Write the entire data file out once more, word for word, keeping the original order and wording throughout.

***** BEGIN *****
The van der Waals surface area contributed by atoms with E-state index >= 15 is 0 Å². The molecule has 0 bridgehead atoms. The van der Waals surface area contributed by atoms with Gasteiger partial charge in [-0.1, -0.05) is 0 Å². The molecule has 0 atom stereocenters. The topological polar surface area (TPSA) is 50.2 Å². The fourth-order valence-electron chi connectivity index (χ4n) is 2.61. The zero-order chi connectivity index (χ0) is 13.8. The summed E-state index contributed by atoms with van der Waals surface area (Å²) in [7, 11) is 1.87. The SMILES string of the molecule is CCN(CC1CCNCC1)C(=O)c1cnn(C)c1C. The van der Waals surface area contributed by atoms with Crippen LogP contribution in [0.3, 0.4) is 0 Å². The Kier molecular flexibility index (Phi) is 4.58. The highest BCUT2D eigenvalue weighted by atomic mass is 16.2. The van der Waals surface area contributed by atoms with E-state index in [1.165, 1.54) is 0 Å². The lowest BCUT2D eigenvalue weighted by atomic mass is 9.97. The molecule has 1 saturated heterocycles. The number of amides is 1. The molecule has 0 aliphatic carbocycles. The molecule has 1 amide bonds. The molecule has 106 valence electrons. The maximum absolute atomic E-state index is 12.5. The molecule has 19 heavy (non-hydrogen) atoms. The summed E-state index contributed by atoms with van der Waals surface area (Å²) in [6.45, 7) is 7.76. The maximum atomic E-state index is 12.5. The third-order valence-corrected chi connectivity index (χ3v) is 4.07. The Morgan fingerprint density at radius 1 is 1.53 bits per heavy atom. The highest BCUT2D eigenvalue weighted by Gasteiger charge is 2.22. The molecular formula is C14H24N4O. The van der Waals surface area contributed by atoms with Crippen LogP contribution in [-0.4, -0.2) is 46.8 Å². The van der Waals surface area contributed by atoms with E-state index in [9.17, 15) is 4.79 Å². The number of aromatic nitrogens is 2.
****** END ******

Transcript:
The van der Waals surface area contributed by atoms with E-state index >= 15 is 0 Å². The molecule has 0 bridgehead atoms. The van der Waals surface area contributed by atoms with Gasteiger partial charge in [-0.1, -0.05) is 0 Å². The molecule has 0 atom stereocenters. The topological polar surface area (TPSA) is 50.2 Å². The fourth-order valence-electron chi connectivity index (χ4n) is 2.61. The zero-order chi connectivity index (χ0) is 13.8. The summed E-state index contributed by atoms with van der Waals surface area (Å²) in [7, 11) is 1.87. The SMILES string of the molecule is CCN(CC1CCNCC1)C(=O)c1cnn(C)c1C. The van der Waals surface area contributed by atoms with Crippen LogP contribution in [0.3, 0.4) is 0 Å². The Kier molecular flexibility index (Phi) is 4.58. The highest BCUT2D eigenvalue weighted by atomic mass is 16.2. The van der Waals surface area contributed by atoms with E-state index in [1.165, 1.54) is 0 Å². The lowest BCUT2D eigenvalue weighted by atomic mass is 9.97. The molecule has 1 saturated heterocycles. The number of amides is 1. The molecule has 0 aliphatic carbocycles. The molecule has 1 amide bonds. The molecule has 106 valence electrons. The maximum absolute atomic E-state index is 12.5. The molecule has 19 heavy (non-hydrogen) atoms. The summed E-state index contributed by atoms with van der Waals surface area (Å²) in [6.45, 7) is 7.76. The maximum atomic E-state index is 12.5. The third-order valence-corrected chi connectivity index (χ3v) is 4.07. The Morgan fingerprint density at radius 1 is 1.53 bits per heavy atom. The highest BCUT2D eigenvalue weighted by Gasteiger charge is 2.22. The molecular formula is C14H24N4O. The van der Waals surface area contributed by atoms with Crippen LogP contribution in [-0.4, -0.2) is 46.8 Å². The van der Waals surface area contributed by atoms with E-state index in [9.17, 15) is 4.79 Å². The number of aromatic nitrogens is 2.